|Public diplomacy, by definition, is just that – open public communication in a global communication arena. Because the audience is free to accept or not accept the message, persuasion through coercion or control is not applicable. Instead, influence is achieved through gaining audience trust and confidence.||Propaganda deliberately manipulates the communication through various techniques so that some aspect is hidden from the audience, and the audience feels compelled to accept the message. With coercion as the goal, information control and deception are essential to effective propaganda.|
The main difference is compulsive behavior towards the information, whether posted online or offline, the standing of the community towards the published information, and vice-versa is a way of understanding and interpreting information, which also leads to taking into account the environment.
“In the international political arena, communication and information are used to effectively gain public trust and support for a government’s policies.”
With a clear understanding of the importance of the environment and the level of trust towards the source of information disseminator, PD actors can build their strategies and use the technologies in their favor. However, as Bjola, Cassidi, and Manor noted, as much as PD may be beneficial within the infosphere, it can also play oppositely.
In the digital sphere, the social networks (S.N.s) having the largest audiences than ever, some even more than a country with the most extensive number of citizens, trigger accusations of propaganda, especially in times of political elections and events, having the 2016 U.S. Presidential Elections as the most vivid example and discussed case, and the recent case, as mentioned above, the Covid-19 pandemic. In the months of quarantining, several non-profit agencies, with the support of large tech companies, began campaigns to stop the spread of misinformation regarding the disinformation, followed by encouraging vaccination, both spreading internationally.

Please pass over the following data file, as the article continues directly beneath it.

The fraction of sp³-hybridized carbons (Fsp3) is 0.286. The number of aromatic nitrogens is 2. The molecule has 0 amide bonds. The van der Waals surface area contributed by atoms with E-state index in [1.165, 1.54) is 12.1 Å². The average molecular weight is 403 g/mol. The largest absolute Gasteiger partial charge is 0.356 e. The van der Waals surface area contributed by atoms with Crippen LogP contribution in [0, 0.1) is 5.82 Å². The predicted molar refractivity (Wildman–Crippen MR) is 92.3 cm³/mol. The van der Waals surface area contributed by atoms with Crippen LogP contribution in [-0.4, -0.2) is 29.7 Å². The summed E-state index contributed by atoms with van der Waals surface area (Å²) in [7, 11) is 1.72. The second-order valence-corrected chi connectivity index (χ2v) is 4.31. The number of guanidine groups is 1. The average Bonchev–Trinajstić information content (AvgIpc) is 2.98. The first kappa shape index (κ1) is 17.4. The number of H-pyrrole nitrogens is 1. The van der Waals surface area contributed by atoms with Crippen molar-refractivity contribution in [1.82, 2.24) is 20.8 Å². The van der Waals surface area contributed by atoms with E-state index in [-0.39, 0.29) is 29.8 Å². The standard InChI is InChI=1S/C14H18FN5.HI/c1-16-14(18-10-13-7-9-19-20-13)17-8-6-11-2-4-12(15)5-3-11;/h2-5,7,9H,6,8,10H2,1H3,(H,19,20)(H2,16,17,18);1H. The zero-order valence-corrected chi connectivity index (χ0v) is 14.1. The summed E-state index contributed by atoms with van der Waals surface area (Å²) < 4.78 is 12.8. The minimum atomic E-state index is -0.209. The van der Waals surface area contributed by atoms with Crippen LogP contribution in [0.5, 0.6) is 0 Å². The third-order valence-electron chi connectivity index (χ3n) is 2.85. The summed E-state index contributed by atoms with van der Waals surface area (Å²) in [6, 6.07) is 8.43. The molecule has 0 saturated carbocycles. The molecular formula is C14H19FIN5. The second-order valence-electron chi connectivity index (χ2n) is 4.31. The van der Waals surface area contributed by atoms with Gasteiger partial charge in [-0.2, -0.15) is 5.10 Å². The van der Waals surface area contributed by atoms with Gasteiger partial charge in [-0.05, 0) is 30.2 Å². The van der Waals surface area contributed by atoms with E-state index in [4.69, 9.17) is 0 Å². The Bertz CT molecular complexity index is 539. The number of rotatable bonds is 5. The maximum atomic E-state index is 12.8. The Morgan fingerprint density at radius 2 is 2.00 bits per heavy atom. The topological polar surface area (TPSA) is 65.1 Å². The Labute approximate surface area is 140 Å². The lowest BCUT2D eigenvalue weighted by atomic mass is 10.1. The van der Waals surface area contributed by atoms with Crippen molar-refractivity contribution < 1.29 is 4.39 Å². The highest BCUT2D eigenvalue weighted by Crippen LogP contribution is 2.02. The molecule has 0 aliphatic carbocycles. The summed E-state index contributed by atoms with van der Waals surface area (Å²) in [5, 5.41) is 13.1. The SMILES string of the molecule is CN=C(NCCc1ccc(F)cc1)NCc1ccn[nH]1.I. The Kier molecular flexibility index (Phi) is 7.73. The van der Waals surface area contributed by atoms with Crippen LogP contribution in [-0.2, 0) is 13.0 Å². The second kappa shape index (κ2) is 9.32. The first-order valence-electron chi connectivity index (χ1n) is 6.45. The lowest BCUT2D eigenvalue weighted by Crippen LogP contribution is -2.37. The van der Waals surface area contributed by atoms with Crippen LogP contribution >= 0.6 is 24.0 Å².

Wrapping the ideas and the comparison between PD and propaganda, it is principal to determine if there are places that can regulate the flow of information/disinformation in a digital environment.
Fighting propaganda with ML
“The high number of users makes it very easy for any kind of information to diffuse very quickly to influence the perception of the user itself.” (Tundis, Mukherjee, Mühlhäuser, 2021)